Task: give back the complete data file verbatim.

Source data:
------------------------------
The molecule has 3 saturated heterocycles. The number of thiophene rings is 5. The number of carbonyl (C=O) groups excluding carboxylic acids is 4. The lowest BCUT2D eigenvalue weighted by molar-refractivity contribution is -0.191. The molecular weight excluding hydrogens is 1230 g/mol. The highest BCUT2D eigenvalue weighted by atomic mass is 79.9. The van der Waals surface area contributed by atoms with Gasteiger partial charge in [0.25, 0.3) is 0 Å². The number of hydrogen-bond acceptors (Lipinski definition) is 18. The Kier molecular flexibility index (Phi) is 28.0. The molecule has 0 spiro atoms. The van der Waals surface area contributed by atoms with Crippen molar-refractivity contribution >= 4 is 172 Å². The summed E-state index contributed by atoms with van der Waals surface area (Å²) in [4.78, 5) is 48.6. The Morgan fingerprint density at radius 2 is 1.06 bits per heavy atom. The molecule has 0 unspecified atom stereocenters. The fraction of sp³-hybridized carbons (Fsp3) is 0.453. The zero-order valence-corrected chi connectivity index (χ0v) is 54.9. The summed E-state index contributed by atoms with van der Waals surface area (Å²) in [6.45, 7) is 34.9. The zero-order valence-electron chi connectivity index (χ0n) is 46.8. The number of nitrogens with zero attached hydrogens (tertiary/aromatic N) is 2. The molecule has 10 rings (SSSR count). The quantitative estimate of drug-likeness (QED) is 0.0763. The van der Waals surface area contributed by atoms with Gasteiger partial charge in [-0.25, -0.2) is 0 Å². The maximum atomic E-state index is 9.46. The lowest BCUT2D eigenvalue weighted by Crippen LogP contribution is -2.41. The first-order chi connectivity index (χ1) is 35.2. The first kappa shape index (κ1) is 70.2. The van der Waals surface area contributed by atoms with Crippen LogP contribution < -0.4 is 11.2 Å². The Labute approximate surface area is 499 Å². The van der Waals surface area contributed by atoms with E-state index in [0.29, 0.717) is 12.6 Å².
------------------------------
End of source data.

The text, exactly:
The molecule has 3 saturated heterocycles. The number of thiophene rings is 5. The number of carbonyl (C=O) groups excluding carboxylic acids is 4. The lowest BCUT2D eigenvalue weighted by molar-refractivity contribution is -0.191. The molecular weight excluding hydrogens is 1230 g/mol. The highest BCUT2D eigenvalue weighted by atomic mass is 79.9. The van der Waals surface area contributed by atoms with Gasteiger partial charge in [0.25, 0.3) is 0 Å². The number of hydrogen-bond acceptors (Lipinski definition) is 18. The Kier molecular flexibility index (Phi) is 28.0. The molecule has 0 spiro atoms. The van der Waals surface area contributed by atoms with Crippen molar-refractivity contribution >= 4 is 172 Å². The summed E-state index contributed by atoms with van der Waals surface area (Å²) in [4.78, 5) is 48.6. The Morgan fingerprint density at radius 2 is 1.06 bits per heavy atom. The molecule has 0 unspecified atom stereocenters. The fraction of sp³-hybridized carbons (Fsp3) is 0.453. The zero-order valence-corrected chi connectivity index (χ0v) is 54.9. The summed E-state index contributed by atoms with van der Waals surface area (Å²) in [6.45, 7) is 34.9. The zero-order valence-electron chi connectivity index (χ0n) is 46.8. The number of nitrogens with zero attached hydrogens (tertiary/aromatic N) is 2. The molecule has 10 rings (SSSR count). The quantitative estimate of drug-likeness (QED) is 0.0763. The van der Waals surface area contributed by atoms with Gasteiger partial charge in [-0.25, -0.2) is 0 Å². The maximum atomic E-state index is 9.46. The lowest BCUT2D eigenvalue weighted by Crippen LogP contribution is -2.41. The first-order chi connectivity index (χ1) is 35.2. The first kappa shape index (κ1) is 70.2. The van der Waals surface area contributed by atoms with Crippen LogP contribution < -0.4 is 11.2 Å². The Labute approximate surface area is 499 Å². The van der Waals surface area contributed by atoms with E-state index in [0.29, 0.717) is 12.6 Å².